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On Friday afternoon, the Jets announced their all-time team, as voted by the fans. The team will be recognized in a pregame ceremony before the home game against Dallas on Oct. 13th, as part of the celebrations marking the NFL's 100th season.
In an exercise such as this, it's impossible to please everyone. There have been so many great Jets players that there was bound to be some individuals to miss out, whom many would have considered worthy of a spot.
Two main factors always destined to skew the voting process were longevity and recency bias. In many cases, a player might have played at a high level and had memorable moments, but arguably wasn't a Jet long enough to warrant a spot over a loyal team member that suited up for a decade or more. Also, many younger voters may have voted for someone from their own era when there was a superior Jet at the same position in the past they didn't know about.
To their credit, the organizers limited the candidates so that recent players who were only Jets for a short time but that might have got a lot of votes from young fans - like Kris Jenkins, Alan Faneca or Bart Scott - were not on the ballot. As it turned out, voters selected a wide spread of players representing all eras. The fact that some of the franchise's highest points - the Super Bowl win and the Sack Exchange era - were "back in the day" probably influenced that.
Let's recognize some of the players who were overlooked.
Offensive Tackle Marvin Powell (1977-1985)
It's difficult to dispute the selection of three-time pro bowler D'Brickashaw Ferguson as the team's left tackle. After all, Ferguson was the epitome of reliability and leadership as he famously only missed one snap in his 10-year career.
Powell, however, was an even better player. Unfortunately, younger voters wouldn't have known how good he was, though. Powell was a five-time Pro Bowler and was also named as an All-Pro three times.
Center Kevin Mawae (1998-2005)
Mawae is the snub most of the media have been referencing and it's easy to see why. The recently enshrined Hall of Famer was a six-time Pro Bowler and five-time All-Pro in his eight years as a Jet. The voter's choice was Nick Mangold; himself a multiple time Pro Bowler and arguably the league's best center at one point. With Mangold being such a beloved figure who spent his entire career with the Jets as opposed to Mawae only spending half of his career as a Jet, there's plenty of justification for the fan's pick.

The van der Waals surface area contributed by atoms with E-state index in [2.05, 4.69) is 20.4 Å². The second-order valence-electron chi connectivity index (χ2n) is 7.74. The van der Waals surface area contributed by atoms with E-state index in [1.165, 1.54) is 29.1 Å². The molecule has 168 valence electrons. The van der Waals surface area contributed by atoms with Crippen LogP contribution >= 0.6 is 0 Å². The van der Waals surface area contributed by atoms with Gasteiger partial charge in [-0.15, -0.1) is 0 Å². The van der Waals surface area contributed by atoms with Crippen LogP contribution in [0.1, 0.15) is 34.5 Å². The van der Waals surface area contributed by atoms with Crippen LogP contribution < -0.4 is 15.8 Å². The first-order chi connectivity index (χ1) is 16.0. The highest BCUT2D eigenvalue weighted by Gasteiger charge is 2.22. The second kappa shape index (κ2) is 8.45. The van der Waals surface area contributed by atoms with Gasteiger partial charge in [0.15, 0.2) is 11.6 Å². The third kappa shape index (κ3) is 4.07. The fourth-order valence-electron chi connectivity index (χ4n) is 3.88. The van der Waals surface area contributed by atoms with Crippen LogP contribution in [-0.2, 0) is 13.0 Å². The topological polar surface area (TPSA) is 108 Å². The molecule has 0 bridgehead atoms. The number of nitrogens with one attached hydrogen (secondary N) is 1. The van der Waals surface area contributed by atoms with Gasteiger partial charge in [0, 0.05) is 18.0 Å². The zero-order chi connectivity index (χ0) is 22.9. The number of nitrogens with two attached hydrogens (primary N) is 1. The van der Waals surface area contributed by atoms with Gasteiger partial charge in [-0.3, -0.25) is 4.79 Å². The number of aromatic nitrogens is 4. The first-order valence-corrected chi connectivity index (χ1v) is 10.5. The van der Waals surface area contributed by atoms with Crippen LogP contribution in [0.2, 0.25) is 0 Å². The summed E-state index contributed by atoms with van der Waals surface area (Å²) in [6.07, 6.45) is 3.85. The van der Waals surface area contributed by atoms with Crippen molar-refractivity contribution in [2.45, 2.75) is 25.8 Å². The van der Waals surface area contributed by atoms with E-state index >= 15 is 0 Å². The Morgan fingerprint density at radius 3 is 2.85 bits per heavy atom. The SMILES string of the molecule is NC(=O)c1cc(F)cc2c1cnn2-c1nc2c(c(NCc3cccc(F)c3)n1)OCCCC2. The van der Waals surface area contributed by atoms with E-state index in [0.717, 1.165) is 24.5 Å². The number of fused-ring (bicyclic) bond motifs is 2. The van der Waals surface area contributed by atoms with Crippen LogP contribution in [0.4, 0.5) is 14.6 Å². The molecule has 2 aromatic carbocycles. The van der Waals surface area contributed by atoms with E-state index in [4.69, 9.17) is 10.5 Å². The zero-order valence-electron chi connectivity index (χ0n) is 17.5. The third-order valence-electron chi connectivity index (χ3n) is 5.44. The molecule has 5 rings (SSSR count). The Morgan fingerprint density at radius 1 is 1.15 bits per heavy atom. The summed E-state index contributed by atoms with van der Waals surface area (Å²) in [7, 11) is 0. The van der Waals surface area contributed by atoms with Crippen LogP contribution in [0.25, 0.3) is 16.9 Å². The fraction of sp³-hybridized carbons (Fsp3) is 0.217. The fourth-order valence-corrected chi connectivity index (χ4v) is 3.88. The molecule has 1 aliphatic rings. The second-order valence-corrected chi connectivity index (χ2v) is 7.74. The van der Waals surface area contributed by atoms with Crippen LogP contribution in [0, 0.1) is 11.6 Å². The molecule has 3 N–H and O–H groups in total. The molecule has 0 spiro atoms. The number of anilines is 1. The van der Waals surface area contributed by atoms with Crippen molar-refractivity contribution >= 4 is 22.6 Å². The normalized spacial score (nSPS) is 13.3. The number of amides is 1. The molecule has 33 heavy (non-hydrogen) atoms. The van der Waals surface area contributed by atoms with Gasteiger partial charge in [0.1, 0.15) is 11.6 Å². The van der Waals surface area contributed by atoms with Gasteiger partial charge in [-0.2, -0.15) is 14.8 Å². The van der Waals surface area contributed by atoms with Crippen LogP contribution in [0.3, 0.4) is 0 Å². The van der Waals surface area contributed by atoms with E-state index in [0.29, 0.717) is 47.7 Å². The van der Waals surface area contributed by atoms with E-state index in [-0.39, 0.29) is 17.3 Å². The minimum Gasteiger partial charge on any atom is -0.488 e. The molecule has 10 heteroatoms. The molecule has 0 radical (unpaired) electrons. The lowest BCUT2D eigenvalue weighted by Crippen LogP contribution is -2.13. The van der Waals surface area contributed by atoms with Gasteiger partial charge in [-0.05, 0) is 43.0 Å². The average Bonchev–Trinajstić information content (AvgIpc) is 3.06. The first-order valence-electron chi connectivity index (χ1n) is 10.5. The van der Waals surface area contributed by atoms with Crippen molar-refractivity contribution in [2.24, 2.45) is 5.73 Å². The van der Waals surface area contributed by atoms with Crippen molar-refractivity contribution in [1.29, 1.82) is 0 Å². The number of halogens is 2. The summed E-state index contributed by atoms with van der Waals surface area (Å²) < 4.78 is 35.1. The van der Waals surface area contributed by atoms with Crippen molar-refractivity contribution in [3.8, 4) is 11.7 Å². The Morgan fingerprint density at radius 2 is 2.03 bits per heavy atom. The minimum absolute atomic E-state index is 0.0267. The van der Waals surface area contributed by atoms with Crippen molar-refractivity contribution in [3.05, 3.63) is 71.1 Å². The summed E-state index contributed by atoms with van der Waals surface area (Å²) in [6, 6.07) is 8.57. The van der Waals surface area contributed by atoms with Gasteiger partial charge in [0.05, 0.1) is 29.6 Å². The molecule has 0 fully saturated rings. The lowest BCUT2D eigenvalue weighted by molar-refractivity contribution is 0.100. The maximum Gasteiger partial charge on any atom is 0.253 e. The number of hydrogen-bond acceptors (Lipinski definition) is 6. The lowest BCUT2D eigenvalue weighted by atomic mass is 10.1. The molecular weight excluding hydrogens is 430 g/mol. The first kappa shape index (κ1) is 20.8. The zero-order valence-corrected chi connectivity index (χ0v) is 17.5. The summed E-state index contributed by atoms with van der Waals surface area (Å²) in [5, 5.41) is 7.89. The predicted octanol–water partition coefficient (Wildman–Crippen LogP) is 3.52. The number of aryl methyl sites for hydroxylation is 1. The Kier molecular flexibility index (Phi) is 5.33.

The organizers took some liberties with the format by having four defensive backs instead of two cornerbacks and two safeties, and by naming 12 players on offense, so perhaps they should have just had five offensive line positions and distributed those players accordingly too. If James Hasty can play safety, then Mawae or Mangold can definitely play guard. As it was, one of the guards - Jim Sweeney - played nearly his entire career at center anyway.
Defensive lineman Shaun Ellis (2000-2011)
Jets fans often lament John Abraham's departure, as the team has lacked a consistent edge rushing threat since he was traded prior to the 2006 draft. However, does he deserve a spot ahead of his fellow 2000 draft pick, Ellis?
The Big Katt's Jets career lasted almost twice as long as Abraham's and he proved to be a versatile leader over the course of his career. This is a rare example of a recent performer who was overlooked.
Defensive end Gerry Philbin (1964-1972)
Philbin is another example of a player where younger voters have no idea how good he was. If the sack had been an official statistic back in the '60s, they'd have a better idea, as Philbin reportedly racked up 19 sacks in 14 games in the Jets' Super Bowl winning season.
Linebacker Larry Grantham (1960-1972)
Grantham's resume is head and shoulders above nearly all of the players who made the team. He was a five-time all-AFL selection and five-time Pro Bowler during a 13-year career that saw him lead the Jets to Super Bowl glory. It would also have been fitting to have an original Titans of New York player on the team.
Greg Buttle and Marty Lyons' inclusion on the team ahead of players like Grantham and Philbin perhaps has something to do with their post-career broadcasting contributions. Perhaps there's an argument to say that's something that should be accounted for when assessing everything they've brought to the franchise.
Return specialist Bruce Harper (1977-1984)
Finally, while Leon Washington was a fan favorite, Harper was arguably his era's Wayne Chrebet and his Jets career lasted twice as long as Washington's.